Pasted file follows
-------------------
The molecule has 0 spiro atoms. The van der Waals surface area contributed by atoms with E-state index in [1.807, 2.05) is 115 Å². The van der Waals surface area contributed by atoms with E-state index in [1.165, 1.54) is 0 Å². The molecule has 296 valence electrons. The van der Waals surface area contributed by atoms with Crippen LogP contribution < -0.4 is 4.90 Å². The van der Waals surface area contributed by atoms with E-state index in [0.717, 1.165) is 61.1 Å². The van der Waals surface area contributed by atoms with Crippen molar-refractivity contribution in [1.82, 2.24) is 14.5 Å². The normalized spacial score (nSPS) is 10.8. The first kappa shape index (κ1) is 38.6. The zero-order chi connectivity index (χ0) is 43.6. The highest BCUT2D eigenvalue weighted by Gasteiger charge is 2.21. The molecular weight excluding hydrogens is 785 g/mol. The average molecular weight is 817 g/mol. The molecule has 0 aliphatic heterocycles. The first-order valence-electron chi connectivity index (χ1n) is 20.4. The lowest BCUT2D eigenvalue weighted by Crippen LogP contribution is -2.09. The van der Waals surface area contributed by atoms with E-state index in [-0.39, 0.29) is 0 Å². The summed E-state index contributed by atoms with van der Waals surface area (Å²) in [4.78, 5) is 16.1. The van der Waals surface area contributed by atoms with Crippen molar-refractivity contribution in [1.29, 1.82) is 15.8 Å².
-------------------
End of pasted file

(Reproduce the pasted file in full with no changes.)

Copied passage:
The molecule has 0 spiro atoms. The van der Waals surface area contributed by atoms with E-state index in [1.807, 2.05) is 115 Å². The van der Waals surface area contributed by atoms with E-state index in [1.165, 1.54) is 0 Å². The molecule has 296 valence electrons. The van der Waals surface area contributed by atoms with Crippen LogP contribution < -0.4 is 4.90 Å². The van der Waals surface area contributed by atoms with E-state index in [0.717, 1.165) is 61.1 Å². The van der Waals surface area contributed by atoms with Crippen molar-refractivity contribution in [1.82, 2.24) is 14.5 Å². The normalized spacial score (nSPS) is 10.8. The first kappa shape index (κ1) is 38.6. The zero-order chi connectivity index (χ0) is 43.6. The highest BCUT2D eigenvalue weighted by Gasteiger charge is 2.21. The molecular weight excluding hydrogens is 785 g/mol. The average molecular weight is 817 g/mol. The molecule has 0 aliphatic heterocycles. The first-order valence-electron chi connectivity index (χ1n) is 20.4. The lowest BCUT2D eigenvalue weighted by Crippen LogP contribution is -2.09. The van der Waals surface area contributed by atoms with E-state index in [-0.39, 0.29) is 0 Å². The summed E-state index contributed by atoms with van der Waals surface area (Å²) in [4.78, 5) is 16.1. The van der Waals surface area contributed by atoms with Crippen molar-refractivity contribution in [1.29, 1.82) is 15.8 Å².